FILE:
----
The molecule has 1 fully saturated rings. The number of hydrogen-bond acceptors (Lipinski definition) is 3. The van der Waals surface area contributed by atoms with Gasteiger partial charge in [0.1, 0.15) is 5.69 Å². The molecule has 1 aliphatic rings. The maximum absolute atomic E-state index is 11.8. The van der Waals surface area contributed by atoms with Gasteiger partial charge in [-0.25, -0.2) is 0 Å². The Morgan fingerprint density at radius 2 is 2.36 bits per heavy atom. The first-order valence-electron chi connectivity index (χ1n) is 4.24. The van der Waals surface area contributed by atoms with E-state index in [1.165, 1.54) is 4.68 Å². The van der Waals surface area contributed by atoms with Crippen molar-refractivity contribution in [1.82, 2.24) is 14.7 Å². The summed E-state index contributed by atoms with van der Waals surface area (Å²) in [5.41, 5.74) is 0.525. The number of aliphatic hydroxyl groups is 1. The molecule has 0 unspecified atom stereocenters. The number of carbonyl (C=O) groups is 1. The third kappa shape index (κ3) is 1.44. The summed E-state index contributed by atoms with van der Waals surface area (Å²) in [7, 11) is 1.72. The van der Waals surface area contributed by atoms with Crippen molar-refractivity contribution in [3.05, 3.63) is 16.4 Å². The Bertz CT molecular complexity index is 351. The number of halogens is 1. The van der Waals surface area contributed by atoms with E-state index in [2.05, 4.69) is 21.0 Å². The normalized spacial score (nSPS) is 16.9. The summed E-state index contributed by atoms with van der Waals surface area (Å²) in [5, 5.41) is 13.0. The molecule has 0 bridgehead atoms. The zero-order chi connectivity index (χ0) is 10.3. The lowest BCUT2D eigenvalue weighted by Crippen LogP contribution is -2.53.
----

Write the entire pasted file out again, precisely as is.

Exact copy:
The molecule has 1 fully saturated rings. The number of hydrogen-bond acceptors (Lipinski definition) is 3. The van der Waals surface area contributed by atoms with Gasteiger partial charge in [0.1, 0.15) is 5.69 Å². The molecule has 1 aliphatic rings. The maximum absolute atomic E-state index is 11.8. The van der Waals surface area contributed by atoms with Gasteiger partial charge in [-0.25, -0.2) is 0 Å². The Morgan fingerprint density at radius 2 is 2.36 bits per heavy atom. The first-order valence-electron chi connectivity index (χ1n) is 4.24. The van der Waals surface area contributed by atoms with E-state index in [1.165, 1.54) is 4.68 Å². The van der Waals surface area contributed by atoms with Crippen molar-refractivity contribution in [1.82, 2.24) is 14.7 Å². The summed E-state index contributed by atoms with van der Waals surface area (Å²) in [5.41, 5.74) is 0.525. The number of aliphatic hydroxyl groups is 1. The molecule has 0 unspecified atom stereocenters. The number of carbonyl (C=O) groups is 1. The third kappa shape index (κ3) is 1.44. The summed E-state index contributed by atoms with van der Waals surface area (Å²) in [7, 11) is 1.72. The van der Waals surface area contributed by atoms with Crippen molar-refractivity contribution in [3.05, 3.63) is 16.4 Å². The Bertz CT molecular complexity index is 351. The number of halogens is 1. The van der Waals surface area contributed by atoms with E-state index in [2.05, 4.69) is 21.0 Å². The normalized spacial score (nSPS) is 16.9. The summed E-state index contributed by atoms with van der Waals surface area (Å²) in [5, 5.41) is 13.0. The molecule has 0 bridgehead atoms. The zero-order chi connectivity index (χ0) is 10.3. The lowest BCUT2D eigenvalue weighted by Crippen LogP contribution is -2.53.